Author(s): Finke MD, DeFoliart GR, Benevenga NJ
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Abstract The quality of three insect protein sources [Mormon cricket meal (MCM), house cricket meal (HCM) and Eastern tent caterpillar meal (TCM)] was evaluated relative to that of lactalbumin (LA) and soy protein (SP) by using both amino acid analysis and a rat bioassay. The amino acid pattern of the three insect meals indicated that methionine should be the first limiting amino acid for growing rats. In the rat bioassay, weanling Sprague-Dawley rats were fed graded levels of the five proteins in purified diets and the response (weight or nitrogen gain) evaluated as a function of nitrogen intake. The individual nitrogen intake-animal response results could be described by a series of curves using a four-parameter logistic model. The use of parameter sharing permitted the full range of responses to be described so that statistical differences between the dose-response curves could be identified. When used for either weight maintenance, nitrogen equilibrium, maximum weight gain or maximum nitrogen retention, the five protein sources could be ranked in the following order: LA greater than HCM greater than MCM = SP greater than TCM. Relative to lactalbumin, the value of all four protein sources decreased with increasing nitrogen intake. The low values obtained for TCM may have been related to factors other than protein quality. The results of this study indicate that some insect proteins are equivalent or superior to soy protein as a source of amino acids for growing rats.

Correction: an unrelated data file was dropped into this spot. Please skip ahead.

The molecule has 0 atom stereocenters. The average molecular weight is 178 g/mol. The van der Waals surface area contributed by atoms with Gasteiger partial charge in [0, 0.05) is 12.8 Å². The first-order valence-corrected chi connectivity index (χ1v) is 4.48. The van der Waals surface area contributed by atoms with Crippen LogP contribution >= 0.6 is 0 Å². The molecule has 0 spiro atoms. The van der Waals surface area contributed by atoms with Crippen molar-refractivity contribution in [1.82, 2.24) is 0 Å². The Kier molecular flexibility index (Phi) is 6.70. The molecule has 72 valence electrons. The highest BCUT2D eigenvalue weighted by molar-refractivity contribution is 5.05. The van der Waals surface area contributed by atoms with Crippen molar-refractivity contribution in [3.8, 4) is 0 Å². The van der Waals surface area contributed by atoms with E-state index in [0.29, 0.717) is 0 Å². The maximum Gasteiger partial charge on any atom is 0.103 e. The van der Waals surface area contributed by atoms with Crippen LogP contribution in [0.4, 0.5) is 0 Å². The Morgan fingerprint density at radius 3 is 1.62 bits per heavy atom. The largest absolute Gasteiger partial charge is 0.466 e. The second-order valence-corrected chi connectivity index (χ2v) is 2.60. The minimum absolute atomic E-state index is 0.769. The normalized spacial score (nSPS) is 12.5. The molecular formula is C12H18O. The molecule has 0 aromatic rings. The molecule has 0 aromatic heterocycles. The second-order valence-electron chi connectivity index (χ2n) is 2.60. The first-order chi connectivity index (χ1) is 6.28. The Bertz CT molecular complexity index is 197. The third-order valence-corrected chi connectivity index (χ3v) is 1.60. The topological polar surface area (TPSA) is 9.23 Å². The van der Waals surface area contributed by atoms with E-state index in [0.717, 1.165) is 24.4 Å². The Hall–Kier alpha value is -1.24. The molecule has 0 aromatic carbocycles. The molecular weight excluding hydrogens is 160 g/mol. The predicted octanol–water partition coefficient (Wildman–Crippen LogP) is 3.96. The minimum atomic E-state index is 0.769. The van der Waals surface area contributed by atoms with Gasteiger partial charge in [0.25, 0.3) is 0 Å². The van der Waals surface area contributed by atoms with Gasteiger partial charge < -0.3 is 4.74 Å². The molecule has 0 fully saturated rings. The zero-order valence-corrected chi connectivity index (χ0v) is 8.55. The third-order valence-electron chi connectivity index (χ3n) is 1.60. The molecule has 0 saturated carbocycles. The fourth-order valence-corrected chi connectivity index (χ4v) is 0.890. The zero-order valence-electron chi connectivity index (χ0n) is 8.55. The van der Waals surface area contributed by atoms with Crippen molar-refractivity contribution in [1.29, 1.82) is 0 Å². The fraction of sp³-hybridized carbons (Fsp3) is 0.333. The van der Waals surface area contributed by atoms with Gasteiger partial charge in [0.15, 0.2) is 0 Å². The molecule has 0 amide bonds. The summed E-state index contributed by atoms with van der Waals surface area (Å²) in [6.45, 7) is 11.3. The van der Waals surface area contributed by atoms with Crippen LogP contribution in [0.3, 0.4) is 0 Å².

This article was published in J Nutr
and referenced in Journal of Food: Microbiology, Safety & Hygiene